To a black man in the 1970s these are stirring words. The first step towards freedom from oppression, it says, is to believe you deserve to shake off the white man’s yoke, to believe you really are his equal. It’s not the poetry of Bob Dylan but there’s a passion and authenticity in those lines that resonates with civil rights supporters across the globe – and that’s nearly all of us in these enlightened days. It is that sense of historical injustice, I think, that has made Redemption Song one of Bob Marley’s most popular songs.

Musically, Redemption Song is a simple folk tune with the flavour of a spiritual. It was originally released on the Uprising album and as a single in 1980. On the album it was performed as an acoustic ballad – just Bob Marley and his guitar – with none of the reggae beat for which he is famous. The single included a rendition by the whole band, this time in reggae style, and that second version also appears on the 2001 re-release of Uprising.

head and colours

A song from the Uprising album about redemption seems particularly appropriate at this Easter time when many people believe that Jesus died for us and rose again. I may not share those beliefs but I hope you will all forgive me for taking so long to mention the foremost of reggae artists, Bob Marley, and his call for political change, Redemption Song.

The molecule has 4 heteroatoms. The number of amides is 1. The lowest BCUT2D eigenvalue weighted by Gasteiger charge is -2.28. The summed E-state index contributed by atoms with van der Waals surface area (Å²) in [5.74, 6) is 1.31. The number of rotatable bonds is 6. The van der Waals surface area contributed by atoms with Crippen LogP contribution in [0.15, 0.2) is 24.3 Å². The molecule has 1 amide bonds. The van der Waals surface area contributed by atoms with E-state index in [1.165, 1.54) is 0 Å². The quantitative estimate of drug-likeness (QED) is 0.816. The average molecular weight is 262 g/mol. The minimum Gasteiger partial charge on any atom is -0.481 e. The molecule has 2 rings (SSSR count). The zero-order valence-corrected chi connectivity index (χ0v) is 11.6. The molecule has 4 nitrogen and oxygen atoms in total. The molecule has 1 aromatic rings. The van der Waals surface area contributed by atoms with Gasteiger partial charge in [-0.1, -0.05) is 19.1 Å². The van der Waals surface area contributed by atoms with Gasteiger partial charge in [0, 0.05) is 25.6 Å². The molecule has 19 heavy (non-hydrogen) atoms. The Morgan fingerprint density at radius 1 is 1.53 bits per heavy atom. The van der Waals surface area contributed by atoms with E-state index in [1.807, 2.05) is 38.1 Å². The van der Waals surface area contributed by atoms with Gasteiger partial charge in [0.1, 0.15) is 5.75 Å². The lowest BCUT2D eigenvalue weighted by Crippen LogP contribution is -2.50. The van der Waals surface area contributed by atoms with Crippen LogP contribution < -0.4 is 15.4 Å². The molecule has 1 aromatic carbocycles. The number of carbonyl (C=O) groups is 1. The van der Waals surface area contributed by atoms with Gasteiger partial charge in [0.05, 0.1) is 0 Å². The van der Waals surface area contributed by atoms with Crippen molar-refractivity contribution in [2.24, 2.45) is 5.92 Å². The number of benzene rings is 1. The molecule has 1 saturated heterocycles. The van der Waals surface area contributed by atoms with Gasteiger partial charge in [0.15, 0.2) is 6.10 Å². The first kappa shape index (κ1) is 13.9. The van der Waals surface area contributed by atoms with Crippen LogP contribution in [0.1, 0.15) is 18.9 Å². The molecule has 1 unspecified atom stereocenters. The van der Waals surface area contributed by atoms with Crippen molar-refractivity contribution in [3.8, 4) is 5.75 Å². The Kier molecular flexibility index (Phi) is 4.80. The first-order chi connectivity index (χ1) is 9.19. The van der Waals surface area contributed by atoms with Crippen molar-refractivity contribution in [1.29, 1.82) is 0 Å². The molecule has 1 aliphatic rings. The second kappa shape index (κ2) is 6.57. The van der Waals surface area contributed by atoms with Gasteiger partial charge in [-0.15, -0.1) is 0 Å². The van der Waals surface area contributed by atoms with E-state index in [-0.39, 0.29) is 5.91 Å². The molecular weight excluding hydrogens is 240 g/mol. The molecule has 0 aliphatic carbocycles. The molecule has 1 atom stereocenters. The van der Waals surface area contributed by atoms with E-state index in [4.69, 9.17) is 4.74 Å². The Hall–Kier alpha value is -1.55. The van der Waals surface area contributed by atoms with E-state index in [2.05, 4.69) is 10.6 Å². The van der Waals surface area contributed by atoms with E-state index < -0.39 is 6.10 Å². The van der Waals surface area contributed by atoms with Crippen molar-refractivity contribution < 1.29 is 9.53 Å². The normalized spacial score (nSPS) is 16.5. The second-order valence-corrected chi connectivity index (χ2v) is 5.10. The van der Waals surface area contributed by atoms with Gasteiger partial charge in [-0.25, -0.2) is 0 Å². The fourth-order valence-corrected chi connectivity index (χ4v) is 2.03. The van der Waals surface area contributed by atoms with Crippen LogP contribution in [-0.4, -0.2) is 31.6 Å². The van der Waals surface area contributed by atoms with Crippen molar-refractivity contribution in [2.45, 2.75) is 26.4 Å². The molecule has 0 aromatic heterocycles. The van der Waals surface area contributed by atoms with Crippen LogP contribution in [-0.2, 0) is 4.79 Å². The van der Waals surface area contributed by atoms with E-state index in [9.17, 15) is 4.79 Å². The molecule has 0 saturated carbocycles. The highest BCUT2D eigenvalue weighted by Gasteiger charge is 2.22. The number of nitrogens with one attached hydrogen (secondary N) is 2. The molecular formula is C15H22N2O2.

Bottle

bottle

Paul Weller will be a father again this summer. It will be his eighth child. The announcement came hard on the heels of the news that The Modfather’s 13th solo studio album, A Kind Revolution, will be released on 12th May. Shortly after that a film called Jawbone will reach the movie screens. The soundtrack to Jawbone was written by Weller and is available now as an album from all the usual places.

paul weller

Paul Weller